Spinal Muscular Atrophy (SMA)
Spinal muscular atrophy is a genetic disorder that affects the control of muscle movement. It is caused by a loss of specialized nerve cells, called motor neurons, in the spinal cord and the part of the brain that is connected to the spinal cord (the brainstem). The loss of motor neurons leads to weakness and wasting (atrophy) of muscles used for activities such as crawling, walking, sitting up, and controlling head movement. In severe cases of spinal muscular atrophy, the muscles used for breathing and swallowing are affected. There are many types of spinal muscular atrophy, largely differentiated by the pattern of features, severity of muscle weakness, and age when the muscle problems begin.
Spinal muscular atrophy Type I , also called Werdnig-Hoffman disease, is the most severe form of the disorder that is evident at birth or within the first few months of life. Affected infants are developmentally delayed. Most are unable to support their head or sit unassisted. Children with Type I have breathing and swallowing problems that may lead to choking or gagging.
For more information, visit the Muscular Dystrophy Association website’s SMA page.
How Pediatric Palliative Care Can Help
Pediatric palliative care is all of the specialized care not directed at treating the disease itself. Depending on the patient, it might include consultations with a child life specialist, social worker, nurse and/or nurse practitioner, music therapist, massage therapist, occupational therapist, etc. In short, palliative care is designed to provide relief from the symptoms, pain, and psychological and emotional stress of serious illness-whatever the diagnosis. The goals are to promote quality of life for the child, and to ensure that families are active in the child’s treatment, so that medical decisions are patient- and family-focused.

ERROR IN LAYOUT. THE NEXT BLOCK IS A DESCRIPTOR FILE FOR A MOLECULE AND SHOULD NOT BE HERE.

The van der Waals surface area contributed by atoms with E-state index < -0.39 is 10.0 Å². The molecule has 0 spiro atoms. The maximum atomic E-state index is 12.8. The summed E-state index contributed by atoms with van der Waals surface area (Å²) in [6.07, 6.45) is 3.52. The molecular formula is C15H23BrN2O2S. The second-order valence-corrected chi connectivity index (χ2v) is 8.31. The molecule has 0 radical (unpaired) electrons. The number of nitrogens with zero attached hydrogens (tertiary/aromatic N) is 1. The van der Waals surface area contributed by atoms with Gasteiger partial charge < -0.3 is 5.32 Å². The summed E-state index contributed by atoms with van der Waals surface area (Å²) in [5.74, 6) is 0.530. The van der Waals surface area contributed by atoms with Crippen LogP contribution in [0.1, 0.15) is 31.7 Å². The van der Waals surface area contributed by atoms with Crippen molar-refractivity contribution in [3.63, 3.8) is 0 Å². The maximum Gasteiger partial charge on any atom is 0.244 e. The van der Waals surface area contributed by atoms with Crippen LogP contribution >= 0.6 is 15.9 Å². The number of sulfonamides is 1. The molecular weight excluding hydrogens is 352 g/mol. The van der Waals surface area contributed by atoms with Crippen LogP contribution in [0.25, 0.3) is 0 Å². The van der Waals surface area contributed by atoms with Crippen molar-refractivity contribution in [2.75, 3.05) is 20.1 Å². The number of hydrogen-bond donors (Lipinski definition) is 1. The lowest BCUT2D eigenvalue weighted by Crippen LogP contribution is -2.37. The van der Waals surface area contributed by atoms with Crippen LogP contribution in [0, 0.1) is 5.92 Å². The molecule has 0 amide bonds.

Palliative care is often confused with hospice and end-of-life care. It is intended for children and families living with a life-threatening or terminal condition, but pediatric palliative care is NOT hospice. In fact, palliative care is appropriate for any stage of the illness and can be delivered along with disease directed curative treatments.
Palliative care providers recommend that treatment begin as early as possible in the illness journey. Integrative care that includes palliative medicine can begin at diagnosis.
Ask your pediatrician to recommend a palliative care provider. You may also visit the Center to Advance Palliative Care (CAPC) website, which includes a directory of palliative care providers and hospitals by state.